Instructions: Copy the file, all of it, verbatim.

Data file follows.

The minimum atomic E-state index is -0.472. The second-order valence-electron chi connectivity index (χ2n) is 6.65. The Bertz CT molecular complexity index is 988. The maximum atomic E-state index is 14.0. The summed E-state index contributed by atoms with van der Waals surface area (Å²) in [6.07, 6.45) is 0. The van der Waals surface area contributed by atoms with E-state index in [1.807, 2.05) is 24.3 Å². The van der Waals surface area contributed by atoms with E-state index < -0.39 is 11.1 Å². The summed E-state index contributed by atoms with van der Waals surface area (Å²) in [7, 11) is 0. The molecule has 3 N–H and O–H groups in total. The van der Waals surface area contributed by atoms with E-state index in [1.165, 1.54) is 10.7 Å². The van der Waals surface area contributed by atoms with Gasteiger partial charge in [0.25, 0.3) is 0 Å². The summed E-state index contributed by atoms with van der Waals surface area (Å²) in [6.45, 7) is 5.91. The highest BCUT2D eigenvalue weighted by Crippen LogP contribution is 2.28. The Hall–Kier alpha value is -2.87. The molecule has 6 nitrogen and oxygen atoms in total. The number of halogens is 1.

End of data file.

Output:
The minimum atomic E-state index is -0.472. The second-order valence-electron chi connectivity index (χ2n) is 6.65. The Bertz CT molecular complexity index is 988. The maximum atomic E-state index is 14.0. The summed E-state index contributed by atoms with van der Waals surface area (Å²) in [6.07, 6.45) is 0. The van der Waals surface area contributed by atoms with E-state index in [1.807, 2.05) is 24.3 Å². The van der Waals surface area contributed by atoms with E-state index < -0.39 is 11.1 Å². The summed E-state index contributed by atoms with van der Waals surface area (Å²) in [7, 11) is 0. The molecule has 3 N–H and O–H groups in total. The van der Waals surface area contributed by atoms with E-state index in [1.165, 1.54) is 10.7 Å². The van der Waals surface area contributed by atoms with Gasteiger partial charge in [0.25, 0.3) is 0 Å². The summed E-state index contributed by atoms with van der Waals surface area (Å²) in [6.45, 7) is 5.91. The highest BCUT2D eigenvalue weighted by Crippen LogP contribution is 2.28. The Hall–Kier alpha value is -2.87. The molecule has 6 nitrogen and oxygen atoms in total. The number of halogens is 1.